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Vulnerabilities in the Kerberos version 4 protocol
Date: 2003-03-17

Author : S G Masood - sgmasood@yahoo.com


Topic: Problems with Windows Shortcuts
Tested With: Windows 98, Windows 2000 Server
Author: S.G.Masood (sgmasood@yahoo.com)





There is a problem with the way Windows (tested with
Win98 and Win2k Server) handles shortcut (.lnk) files.

A specially crafted shortcut will crash

A shortcut, say, A.lnk is created and it is made to
point to another
shortcut B.lnk. Then, B.lnk is made to point to A.lnk.
Now when the
folder containing these two files is viewed or
accessed in any way,
explorer crashes.

(Note that Windows won't allow the creation of .lnk
files in the above
format. A hex editor can be used to change the
location of the .lnk files. A zip file containing
examples for Win98 has been attached)

As an effect, a malicious user/program can hide
malware in a folder containing these .lnk files to
prevent users/programs from investigating the contents
of the folder.

This vulnerability is most damaging when the shortcuts
are placed on
the desktop. This could prevent many clueless users
from using their computer.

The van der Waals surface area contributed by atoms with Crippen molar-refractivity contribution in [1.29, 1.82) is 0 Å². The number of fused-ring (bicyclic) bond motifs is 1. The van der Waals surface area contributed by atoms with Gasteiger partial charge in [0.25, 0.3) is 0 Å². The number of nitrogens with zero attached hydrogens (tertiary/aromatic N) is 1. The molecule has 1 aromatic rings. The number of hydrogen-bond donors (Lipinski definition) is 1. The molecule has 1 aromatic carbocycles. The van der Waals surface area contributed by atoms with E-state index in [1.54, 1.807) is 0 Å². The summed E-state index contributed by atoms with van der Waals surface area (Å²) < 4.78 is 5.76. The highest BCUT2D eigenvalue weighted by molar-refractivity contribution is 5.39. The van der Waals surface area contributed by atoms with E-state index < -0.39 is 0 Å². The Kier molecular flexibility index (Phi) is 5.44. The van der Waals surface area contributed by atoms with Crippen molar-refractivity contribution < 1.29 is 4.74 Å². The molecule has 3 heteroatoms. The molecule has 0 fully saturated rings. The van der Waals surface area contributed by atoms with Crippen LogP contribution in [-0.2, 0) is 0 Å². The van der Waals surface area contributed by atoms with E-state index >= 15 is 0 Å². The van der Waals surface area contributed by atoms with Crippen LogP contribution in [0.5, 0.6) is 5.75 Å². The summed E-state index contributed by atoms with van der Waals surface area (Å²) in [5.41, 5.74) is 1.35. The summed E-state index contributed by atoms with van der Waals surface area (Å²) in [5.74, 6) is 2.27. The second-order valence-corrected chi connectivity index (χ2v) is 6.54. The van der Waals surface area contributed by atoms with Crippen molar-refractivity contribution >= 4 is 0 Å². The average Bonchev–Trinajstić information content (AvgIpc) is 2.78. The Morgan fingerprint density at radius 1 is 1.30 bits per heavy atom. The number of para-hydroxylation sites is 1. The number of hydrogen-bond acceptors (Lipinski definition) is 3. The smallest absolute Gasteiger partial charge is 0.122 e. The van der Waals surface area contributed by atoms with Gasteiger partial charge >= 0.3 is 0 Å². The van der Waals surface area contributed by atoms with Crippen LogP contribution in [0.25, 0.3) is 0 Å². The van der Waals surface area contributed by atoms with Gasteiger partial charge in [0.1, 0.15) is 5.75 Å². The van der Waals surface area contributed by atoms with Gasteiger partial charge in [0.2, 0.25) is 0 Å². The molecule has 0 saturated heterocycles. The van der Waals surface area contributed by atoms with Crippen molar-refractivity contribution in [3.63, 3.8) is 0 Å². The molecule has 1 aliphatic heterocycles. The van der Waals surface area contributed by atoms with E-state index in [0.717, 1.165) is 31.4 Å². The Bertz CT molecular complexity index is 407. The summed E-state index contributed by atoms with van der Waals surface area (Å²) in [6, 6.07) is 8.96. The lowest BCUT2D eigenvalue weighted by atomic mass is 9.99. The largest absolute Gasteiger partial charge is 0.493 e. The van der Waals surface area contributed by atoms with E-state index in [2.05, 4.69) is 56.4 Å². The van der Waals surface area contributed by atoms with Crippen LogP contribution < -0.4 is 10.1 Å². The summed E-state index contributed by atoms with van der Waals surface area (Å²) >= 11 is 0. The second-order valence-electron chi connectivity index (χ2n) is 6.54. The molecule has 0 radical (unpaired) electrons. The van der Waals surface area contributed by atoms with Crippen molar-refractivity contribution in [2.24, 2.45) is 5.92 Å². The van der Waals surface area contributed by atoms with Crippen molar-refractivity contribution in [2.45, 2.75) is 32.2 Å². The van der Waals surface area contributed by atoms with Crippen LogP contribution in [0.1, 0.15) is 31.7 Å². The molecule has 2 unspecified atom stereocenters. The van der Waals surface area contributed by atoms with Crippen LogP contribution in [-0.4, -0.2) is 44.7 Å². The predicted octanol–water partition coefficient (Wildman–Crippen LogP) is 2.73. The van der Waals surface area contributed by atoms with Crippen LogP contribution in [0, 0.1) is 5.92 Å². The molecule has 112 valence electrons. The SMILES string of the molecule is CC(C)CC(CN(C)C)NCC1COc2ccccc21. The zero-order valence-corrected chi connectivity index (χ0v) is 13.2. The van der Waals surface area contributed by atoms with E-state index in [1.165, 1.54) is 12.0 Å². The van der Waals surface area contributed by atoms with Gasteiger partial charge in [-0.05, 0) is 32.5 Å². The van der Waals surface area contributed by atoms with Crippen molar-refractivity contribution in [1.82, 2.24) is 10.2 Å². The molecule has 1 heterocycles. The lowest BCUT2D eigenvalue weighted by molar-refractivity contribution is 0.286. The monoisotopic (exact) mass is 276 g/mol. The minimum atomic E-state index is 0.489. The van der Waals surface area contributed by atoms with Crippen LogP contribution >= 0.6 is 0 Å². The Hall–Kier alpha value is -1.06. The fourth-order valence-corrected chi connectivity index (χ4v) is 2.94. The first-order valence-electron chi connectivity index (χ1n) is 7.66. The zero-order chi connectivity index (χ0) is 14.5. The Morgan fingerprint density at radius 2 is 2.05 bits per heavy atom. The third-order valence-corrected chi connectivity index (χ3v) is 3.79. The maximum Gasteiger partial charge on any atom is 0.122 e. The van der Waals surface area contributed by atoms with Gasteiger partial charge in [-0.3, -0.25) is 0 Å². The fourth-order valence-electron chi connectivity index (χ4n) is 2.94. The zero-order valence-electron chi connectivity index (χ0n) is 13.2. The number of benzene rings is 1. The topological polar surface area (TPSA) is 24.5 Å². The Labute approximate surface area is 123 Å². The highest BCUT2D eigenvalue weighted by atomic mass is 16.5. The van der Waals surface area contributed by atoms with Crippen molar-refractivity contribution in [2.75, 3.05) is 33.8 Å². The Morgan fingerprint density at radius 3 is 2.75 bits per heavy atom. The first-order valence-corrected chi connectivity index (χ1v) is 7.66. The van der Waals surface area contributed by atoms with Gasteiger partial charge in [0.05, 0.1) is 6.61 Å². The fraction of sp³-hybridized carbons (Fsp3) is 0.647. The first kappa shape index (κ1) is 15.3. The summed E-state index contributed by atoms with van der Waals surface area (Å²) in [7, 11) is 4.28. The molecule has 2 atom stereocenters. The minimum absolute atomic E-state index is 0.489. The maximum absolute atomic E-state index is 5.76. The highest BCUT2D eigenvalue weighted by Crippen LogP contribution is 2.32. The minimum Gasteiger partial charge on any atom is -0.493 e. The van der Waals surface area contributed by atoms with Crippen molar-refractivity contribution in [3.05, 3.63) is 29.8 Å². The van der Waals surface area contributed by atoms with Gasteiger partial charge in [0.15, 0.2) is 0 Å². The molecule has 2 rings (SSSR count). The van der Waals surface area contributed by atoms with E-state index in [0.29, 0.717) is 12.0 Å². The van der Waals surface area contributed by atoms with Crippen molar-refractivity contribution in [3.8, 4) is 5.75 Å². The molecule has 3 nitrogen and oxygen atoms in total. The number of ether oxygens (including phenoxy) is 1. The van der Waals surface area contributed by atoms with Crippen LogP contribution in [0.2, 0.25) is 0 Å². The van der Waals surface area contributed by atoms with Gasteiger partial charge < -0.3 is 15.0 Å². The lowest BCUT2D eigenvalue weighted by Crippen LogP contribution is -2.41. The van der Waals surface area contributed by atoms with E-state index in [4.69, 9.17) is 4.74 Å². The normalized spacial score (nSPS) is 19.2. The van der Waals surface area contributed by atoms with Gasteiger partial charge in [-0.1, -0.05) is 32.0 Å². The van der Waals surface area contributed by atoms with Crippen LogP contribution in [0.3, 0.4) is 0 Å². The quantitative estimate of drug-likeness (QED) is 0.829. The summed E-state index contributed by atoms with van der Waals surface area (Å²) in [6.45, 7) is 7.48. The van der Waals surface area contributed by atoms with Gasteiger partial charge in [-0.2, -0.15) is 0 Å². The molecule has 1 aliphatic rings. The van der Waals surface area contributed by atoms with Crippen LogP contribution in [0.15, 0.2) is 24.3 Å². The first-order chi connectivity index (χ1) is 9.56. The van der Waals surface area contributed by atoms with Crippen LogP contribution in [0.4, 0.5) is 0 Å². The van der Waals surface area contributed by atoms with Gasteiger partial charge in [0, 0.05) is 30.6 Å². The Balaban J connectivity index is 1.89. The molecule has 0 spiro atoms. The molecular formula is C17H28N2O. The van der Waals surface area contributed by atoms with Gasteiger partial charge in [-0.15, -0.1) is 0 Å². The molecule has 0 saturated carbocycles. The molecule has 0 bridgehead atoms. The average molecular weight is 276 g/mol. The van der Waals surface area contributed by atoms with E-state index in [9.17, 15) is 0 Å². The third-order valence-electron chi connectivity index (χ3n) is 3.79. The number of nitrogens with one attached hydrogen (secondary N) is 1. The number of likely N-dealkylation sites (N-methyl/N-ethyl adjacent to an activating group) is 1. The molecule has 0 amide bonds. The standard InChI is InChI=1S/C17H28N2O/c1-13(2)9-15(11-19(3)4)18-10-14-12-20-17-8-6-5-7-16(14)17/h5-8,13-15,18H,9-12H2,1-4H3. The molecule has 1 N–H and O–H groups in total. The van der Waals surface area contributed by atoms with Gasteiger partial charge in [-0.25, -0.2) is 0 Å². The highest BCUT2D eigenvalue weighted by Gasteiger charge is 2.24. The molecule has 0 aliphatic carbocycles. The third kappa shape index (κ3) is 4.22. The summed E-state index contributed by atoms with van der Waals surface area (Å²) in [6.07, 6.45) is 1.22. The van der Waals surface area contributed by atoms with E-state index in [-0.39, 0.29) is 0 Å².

Microsoft was contacted and it responded with:

"...While this issue is certainly a bug, we believe
that it doesn't
constitute a security vulnerability. That is, it
wouldn't enable a
malicious user to compromise data or usurp control
over the user's



1. Under *most* circumstances, Explorer.exe will
restart when it crashes but in some cases, the machine
hangs and has to be restarted.

2. When Explorer.exe crashes and restarts, it takes
all iexplore.exe instances with it, thereby crashing
them all. This scenario may not seem worthy of
attention at first glance but it may be damaging in
some cases.

3. The folder that contains these shortcuts may house
malware of other kinds. This may be exploited to hide
malware and stop users (and programs ?) from
investigating the contents of the folder. A few users
may still go ahead looking for other ways to
investigate it but, other, not-so-savvy, users will
just leave it alone thereby allowing the spread of new
types of *LAME* malware (the naivete of most users is
apparent from the wildfire type success of email
attachment viruses even after infinite warnings).

Similar vulnerabilities, harmless looking at first
glance, were used previously to devastating effect.

4. I believe this case is most serious as a DoS. If
the shortcuts or variants are placed on the Desktop,
it would keep crashing Explorer in an endless loop and
prevent users from using the machine (Oh naivete! Thou
art the most abundant quality in us mortals! ;-).

Also, this may be combined with other remote file
creation vulnerabilities to make it remotely



No patch is availaible from the vendor.
The shortcuts can be safely deleted from the




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